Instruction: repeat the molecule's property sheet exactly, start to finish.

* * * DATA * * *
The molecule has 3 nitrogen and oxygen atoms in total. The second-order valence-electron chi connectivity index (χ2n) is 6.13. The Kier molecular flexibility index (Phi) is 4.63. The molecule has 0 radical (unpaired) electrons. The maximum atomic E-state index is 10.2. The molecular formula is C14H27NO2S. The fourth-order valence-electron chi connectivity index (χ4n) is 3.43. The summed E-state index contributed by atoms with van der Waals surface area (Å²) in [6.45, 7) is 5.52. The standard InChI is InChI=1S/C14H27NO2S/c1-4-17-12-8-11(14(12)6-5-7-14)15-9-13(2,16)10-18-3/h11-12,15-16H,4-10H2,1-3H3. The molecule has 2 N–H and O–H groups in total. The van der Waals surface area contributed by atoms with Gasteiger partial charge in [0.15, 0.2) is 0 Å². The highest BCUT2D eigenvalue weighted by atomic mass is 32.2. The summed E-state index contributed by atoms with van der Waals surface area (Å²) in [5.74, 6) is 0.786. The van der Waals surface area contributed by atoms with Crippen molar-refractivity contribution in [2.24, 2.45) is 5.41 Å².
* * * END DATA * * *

The molecule has 3 nitrogen and oxygen atoms in total. The second-order valence-electron chi connectivity index (χ2n) is 6.13. The Kier molecular flexibility index (Phi) is 4.63. The molecule has 0 radical (unpaired) electrons. The maximum atomic E-state index is 10.2. The molecular formula is C14H27NO2S. The fourth-order valence-electron chi connectivity index (χ4n) is 3.43. The summed E-state index contributed by atoms with van der Waals surface area (Å²) in [6.45, 7) is 5.52. The standard InChI is InChI=1S/C14H27NO2S/c1-4-17-12-8-11(14(12)6-5-7-14)15-9-13(2,16)10-18-3/h11-12,15-16H,4-10H2,1-3H3. The molecule has 2 N–H and O–H groups in total. The van der Waals surface area contributed by atoms with Gasteiger partial charge in [0.15, 0.2) is 0 Å². The highest BCUT2D eigenvalue weighted by atomic mass is 32.2. The summed E-state index contributed by atoms with van der Waals surface area (Å²) in [5.74, 6) is 0.786. The van der Waals surface area contributed by atoms with Crippen molar-refractivity contribution in [2.24, 2.45) is 5.41 Å².